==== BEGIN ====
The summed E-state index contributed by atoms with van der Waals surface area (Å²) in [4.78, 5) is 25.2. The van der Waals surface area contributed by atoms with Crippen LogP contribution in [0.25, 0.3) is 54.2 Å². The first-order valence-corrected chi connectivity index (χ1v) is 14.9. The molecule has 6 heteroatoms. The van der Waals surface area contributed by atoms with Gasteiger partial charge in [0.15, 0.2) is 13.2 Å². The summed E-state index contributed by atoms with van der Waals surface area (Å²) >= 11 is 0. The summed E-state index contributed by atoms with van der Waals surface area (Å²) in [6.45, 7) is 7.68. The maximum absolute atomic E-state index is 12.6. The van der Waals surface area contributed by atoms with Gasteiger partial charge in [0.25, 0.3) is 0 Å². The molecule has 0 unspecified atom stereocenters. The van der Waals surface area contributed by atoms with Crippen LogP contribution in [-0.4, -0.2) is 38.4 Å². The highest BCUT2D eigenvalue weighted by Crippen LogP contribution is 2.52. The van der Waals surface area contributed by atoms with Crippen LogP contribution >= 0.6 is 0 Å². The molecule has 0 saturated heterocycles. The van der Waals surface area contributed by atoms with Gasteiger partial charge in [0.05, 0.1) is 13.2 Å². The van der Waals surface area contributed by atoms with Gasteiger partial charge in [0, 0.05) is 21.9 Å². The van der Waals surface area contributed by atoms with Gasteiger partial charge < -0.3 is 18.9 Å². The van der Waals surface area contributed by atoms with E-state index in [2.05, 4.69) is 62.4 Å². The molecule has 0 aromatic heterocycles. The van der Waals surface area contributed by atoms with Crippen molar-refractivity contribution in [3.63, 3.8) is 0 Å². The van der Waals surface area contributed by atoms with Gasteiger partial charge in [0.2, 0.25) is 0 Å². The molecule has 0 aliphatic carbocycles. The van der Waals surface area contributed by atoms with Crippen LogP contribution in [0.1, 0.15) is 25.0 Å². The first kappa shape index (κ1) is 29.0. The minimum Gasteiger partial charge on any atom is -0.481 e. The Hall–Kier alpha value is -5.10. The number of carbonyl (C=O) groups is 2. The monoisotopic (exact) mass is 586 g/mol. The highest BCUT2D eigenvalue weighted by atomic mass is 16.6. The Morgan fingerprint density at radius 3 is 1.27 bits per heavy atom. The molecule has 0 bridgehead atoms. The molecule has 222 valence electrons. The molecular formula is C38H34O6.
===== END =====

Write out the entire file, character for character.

The summed E-state index contributed by atoms with van der Waals surface area (Å²) in [4.78, 5) is 25.2. The van der Waals surface area contributed by atoms with Crippen LogP contribution in [0.25, 0.3) is 54.2 Å². The first-order valence-corrected chi connectivity index (χ1v) is 14.9. The molecule has 6 heteroatoms. The van der Waals surface area contributed by atoms with Gasteiger partial charge in [0.15, 0.2) is 13.2 Å². The summed E-state index contributed by atoms with van der Waals surface area (Å²) >= 11 is 0. The summed E-state index contributed by atoms with van der Waals surface area (Å²) in [6.45, 7) is 7.68. The maximum absolute atomic E-state index is 12.6. The van der Waals surface area contributed by atoms with Gasteiger partial charge in [0.25, 0.3) is 0 Å². The molecule has 0 unspecified atom stereocenters. The van der Waals surface area contributed by atoms with Crippen LogP contribution in [-0.4, -0.2) is 38.4 Å². The highest BCUT2D eigenvalue weighted by Crippen LogP contribution is 2.52. The van der Waals surface area contributed by atoms with Crippen LogP contribution >= 0.6 is 0 Å². The molecule has 0 saturated heterocycles. The van der Waals surface area contributed by atoms with Gasteiger partial charge in [0.05, 0.1) is 13.2 Å². The van der Waals surface area contributed by atoms with Gasteiger partial charge in [0, 0.05) is 21.9 Å². The van der Waals surface area contributed by atoms with Gasteiger partial charge < -0.3 is 18.9 Å². The van der Waals surface area contributed by atoms with E-state index in [2.05, 4.69) is 62.4 Å². The molecule has 0 aromatic heterocycles. The van der Waals surface area contributed by atoms with Crippen molar-refractivity contribution in [3.63, 3.8) is 0 Å². The van der Waals surface area contributed by atoms with Gasteiger partial charge in [0.2, 0.25) is 0 Å². The molecule has 0 aliphatic carbocycles. The van der Waals surface area contributed by atoms with Crippen LogP contribution in [0.1, 0.15) is 25.0 Å². The first kappa shape index (κ1) is 29.0. The minimum Gasteiger partial charge on any atom is -0.481 e. The Hall–Kier alpha value is -5.10. The number of carbonyl (C=O) groups is 2. The monoisotopic (exact) mass is 586 g/mol. The highest BCUT2D eigenvalue weighted by atomic mass is 16.6. The Morgan fingerprint density at radius 3 is 1.27 bits per heavy atom. The molecule has 0 bridgehead atoms. The molecule has 222 valence electrons. The molecular formula is C38H34O6.